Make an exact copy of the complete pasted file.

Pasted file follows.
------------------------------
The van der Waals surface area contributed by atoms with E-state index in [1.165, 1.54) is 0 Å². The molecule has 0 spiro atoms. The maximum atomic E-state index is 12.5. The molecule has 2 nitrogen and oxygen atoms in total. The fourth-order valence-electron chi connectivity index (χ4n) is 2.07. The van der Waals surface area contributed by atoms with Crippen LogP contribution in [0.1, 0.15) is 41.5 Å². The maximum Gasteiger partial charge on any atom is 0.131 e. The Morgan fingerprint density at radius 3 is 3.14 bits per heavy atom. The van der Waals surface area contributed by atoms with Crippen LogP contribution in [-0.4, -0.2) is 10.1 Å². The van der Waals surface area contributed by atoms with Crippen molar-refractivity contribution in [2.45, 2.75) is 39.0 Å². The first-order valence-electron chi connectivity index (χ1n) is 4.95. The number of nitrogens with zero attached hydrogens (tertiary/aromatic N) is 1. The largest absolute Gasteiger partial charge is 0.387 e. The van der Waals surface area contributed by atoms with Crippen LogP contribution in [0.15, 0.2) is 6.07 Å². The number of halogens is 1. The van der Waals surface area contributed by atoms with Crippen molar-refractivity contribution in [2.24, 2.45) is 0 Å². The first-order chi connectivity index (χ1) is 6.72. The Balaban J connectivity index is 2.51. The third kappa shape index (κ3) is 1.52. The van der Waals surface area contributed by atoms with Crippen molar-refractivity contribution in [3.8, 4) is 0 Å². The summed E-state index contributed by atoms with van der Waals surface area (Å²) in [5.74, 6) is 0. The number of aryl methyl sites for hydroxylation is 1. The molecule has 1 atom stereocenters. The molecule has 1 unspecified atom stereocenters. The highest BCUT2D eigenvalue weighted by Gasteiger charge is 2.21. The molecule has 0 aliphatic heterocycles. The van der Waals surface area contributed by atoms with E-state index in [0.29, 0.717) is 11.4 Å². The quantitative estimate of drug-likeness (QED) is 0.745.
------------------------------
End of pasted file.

The van der Waals surface area contributed by atoms with E-state index in [1.165, 1.54) is 0 Å². The molecule has 0 spiro atoms. The maximum atomic E-state index is 12.5. The molecule has 2 nitrogen and oxygen atoms in total. The fourth-order valence-electron chi connectivity index (χ4n) is 2.07. The van der Waals surface area contributed by atoms with Crippen LogP contribution in [0.1, 0.15) is 41.5 Å². The maximum Gasteiger partial charge on any atom is 0.131 e. The Morgan fingerprint density at radius 3 is 3.14 bits per heavy atom. The van der Waals surface area contributed by atoms with Crippen LogP contribution in [-0.4, -0.2) is 10.1 Å². The van der Waals surface area contributed by atoms with Crippen molar-refractivity contribution in [2.45, 2.75) is 39.0 Å². The first-order valence-electron chi connectivity index (χ1n) is 4.95. The number of nitrogens with zero attached hydrogens (tertiary/aromatic N) is 1. The largest absolute Gasteiger partial charge is 0.387 e. The van der Waals surface area contributed by atoms with Crippen LogP contribution in [0.15, 0.2) is 6.07 Å². The number of halogens is 1. The van der Waals surface area contributed by atoms with Crippen molar-refractivity contribution in [2.24, 2.45) is 0 Å². The first-order chi connectivity index (χ1) is 6.72. The Balaban J connectivity index is 2.51. The third kappa shape index (κ3) is 1.52. The van der Waals surface area contributed by atoms with Crippen molar-refractivity contribution in [3.8, 4) is 0 Å². The summed E-state index contributed by atoms with van der Waals surface area (Å²) in [5.74, 6) is 0. The number of aryl methyl sites for hydroxylation is 1. The molecule has 1 atom stereocenters. The molecule has 1 unspecified atom stereocenters. The highest BCUT2D eigenvalue weighted by Gasteiger charge is 2.21. The molecule has 0 aliphatic heterocycles. The van der Waals surface area contributed by atoms with E-state index in [0.29, 0.717) is 11.4 Å². The quantitative estimate of drug-likeness (QED) is 0.745.